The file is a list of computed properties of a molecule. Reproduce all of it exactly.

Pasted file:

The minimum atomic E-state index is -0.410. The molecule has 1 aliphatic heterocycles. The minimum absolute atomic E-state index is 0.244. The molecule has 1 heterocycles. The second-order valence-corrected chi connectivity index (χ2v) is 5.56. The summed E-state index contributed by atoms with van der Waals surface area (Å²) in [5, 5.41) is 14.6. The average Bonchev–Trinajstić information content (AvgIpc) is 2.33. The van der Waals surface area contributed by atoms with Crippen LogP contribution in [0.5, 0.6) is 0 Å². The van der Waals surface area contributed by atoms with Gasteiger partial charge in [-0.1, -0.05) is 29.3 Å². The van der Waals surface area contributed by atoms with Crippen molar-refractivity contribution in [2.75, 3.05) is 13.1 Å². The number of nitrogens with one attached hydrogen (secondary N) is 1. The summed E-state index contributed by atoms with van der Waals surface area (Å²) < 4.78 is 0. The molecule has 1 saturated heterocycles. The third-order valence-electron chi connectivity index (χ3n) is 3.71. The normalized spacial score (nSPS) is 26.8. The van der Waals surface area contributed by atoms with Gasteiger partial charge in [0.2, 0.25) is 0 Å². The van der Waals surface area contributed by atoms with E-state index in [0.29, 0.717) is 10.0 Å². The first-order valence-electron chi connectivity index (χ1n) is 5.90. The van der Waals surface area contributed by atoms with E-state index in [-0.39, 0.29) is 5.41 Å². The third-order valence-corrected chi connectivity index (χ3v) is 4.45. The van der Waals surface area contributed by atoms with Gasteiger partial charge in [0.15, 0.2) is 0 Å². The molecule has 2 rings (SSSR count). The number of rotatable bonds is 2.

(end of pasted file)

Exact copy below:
The minimum atomic E-state index is -0.410. The molecule has 1 aliphatic heterocycles. The minimum absolute atomic E-state index is 0.244. The molecule has 1 heterocycles. The second-order valence-corrected chi connectivity index (χ2v) is 5.56. The summed E-state index contributed by atoms with van der Waals surface area (Å²) in [5, 5.41) is 14.6. The average Bonchev–Trinajstić information content (AvgIpc) is 2.33. The van der Waals surface area contributed by atoms with Crippen LogP contribution in [0.5, 0.6) is 0 Å². The van der Waals surface area contributed by atoms with Gasteiger partial charge in [-0.1, -0.05) is 29.3 Å². The van der Waals surface area contributed by atoms with Crippen molar-refractivity contribution in [2.75, 3.05) is 13.1 Å². The number of nitrogens with one attached hydrogen (secondary N) is 1. The summed E-state index contributed by atoms with van der Waals surface area (Å²) < 4.78 is 0. The molecule has 1 saturated heterocycles. The third-order valence-electron chi connectivity index (χ3n) is 3.71. The normalized spacial score (nSPS) is 26.8. The van der Waals surface area contributed by atoms with Gasteiger partial charge in [0.2, 0.25) is 0 Å². The van der Waals surface area contributed by atoms with E-state index in [0.29, 0.717) is 10.0 Å². The first-order valence-electron chi connectivity index (χ1n) is 5.90. The van der Waals surface area contributed by atoms with E-state index in [-0.39, 0.29) is 5.41 Å². The third-order valence-corrected chi connectivity index (χ3v) is 4.45. The van der Waals surface area contributed by atoms with Gasteiger partial charge in [0.15, 0.2) is 0 Å². The molecule has 2 rings (SSSR count). The number of rotatable bonds is 2.